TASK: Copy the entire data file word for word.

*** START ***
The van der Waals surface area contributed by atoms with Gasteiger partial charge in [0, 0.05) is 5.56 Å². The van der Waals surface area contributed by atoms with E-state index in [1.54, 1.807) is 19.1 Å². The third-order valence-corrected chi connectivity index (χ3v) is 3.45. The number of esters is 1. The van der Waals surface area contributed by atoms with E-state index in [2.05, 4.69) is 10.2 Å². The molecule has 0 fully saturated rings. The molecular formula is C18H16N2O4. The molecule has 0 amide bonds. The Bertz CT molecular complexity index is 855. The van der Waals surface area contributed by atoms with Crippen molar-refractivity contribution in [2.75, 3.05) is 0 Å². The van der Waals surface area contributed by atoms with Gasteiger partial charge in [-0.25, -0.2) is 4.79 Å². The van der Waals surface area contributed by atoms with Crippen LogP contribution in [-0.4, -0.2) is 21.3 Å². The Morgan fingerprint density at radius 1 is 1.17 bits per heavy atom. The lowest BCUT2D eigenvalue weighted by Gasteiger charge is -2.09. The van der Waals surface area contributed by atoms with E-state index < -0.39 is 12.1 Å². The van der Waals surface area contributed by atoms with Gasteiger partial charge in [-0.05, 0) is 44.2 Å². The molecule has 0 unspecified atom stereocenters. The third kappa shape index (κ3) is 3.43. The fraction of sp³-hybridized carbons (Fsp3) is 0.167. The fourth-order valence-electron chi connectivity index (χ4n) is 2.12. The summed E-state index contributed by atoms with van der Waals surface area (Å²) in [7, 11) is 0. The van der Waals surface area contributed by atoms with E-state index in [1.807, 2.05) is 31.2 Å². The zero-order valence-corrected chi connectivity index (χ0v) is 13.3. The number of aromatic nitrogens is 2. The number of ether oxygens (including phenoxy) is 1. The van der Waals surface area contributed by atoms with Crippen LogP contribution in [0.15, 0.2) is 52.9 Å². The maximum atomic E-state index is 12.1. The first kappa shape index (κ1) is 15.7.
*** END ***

The van der Waals surface area contributed by atoms with Gasteiger partial charge in [0, 0.05) is 5.56 Å². The van der Waals surface area contributed by atoms with E-state index in [1.54, 1.807) is 19.1 Å². The third-order valence-corrected chi connectivity index (χ3v) is 3.45. The number of esters is 1. The van der Waals surface area contributed by atoms with E-state index in [2.05, 4.69) is 10.2 Å². The molecule has 0 fully saturated rings. The molecular formula is C18H16N2O4. The molecule has 0 amide bonds. The Bertz CT molecular complexity index is 855. The van der Waals surface area contributed by atoms with Crippen molar-refractivity contribution in [2.75, 3.05) is 0 Å². The van der Waals surface area contributed by atoms with Gasteiger partial charge in [-0.25, -0.2) is 4.79 Å². The van der Waals surface area contributed by atoms with Crippen LogP contribution in [-0.4, -0.2) is 21.3 Å². The Morgan fingerprint density at radius 1 is 1.17 bits per heavy atom. The lowest BCUT2D eigenvalue weighted by Gasteiger charge is -2.09. The van der Waals surface area contributed by atoms with E-state index < -0.39 is 12.1 Å². The van der Waals surface area contributed by atoms with Gasteiger partial charge in [-0.05, 0) is 44.2 Å². The molecule has 0 unspecified atom stereocenters. The third kappa shape index (κ3) is 3.43. The fraction of sp³-hybridized carbons (Fsp3) is 0.167. The fourth-order valence-electron chi connectivity index (χ4n) is 2.12. The summed E-state index contributed by atoms with van der Waals surface area (Å²) in [7, 11) is 0. The van der Waals surface area contributed by atoms with E-state index in [1.807, 2.05) is 31.2 Å². The zero-order valence-corrected chi connectivity index (χ0v) is 13.3. The number of aromatic nitrogens is 2. The number of ether oxygens (including phenoxy) is 1. The van der Waals surface area contributed by atoms with Crippen LogP contribution in [0.15, 0.2) is 52.9 Å². The maximum atomic E-state index is 12.1. The first kappa shape index (κ1) is 15.7.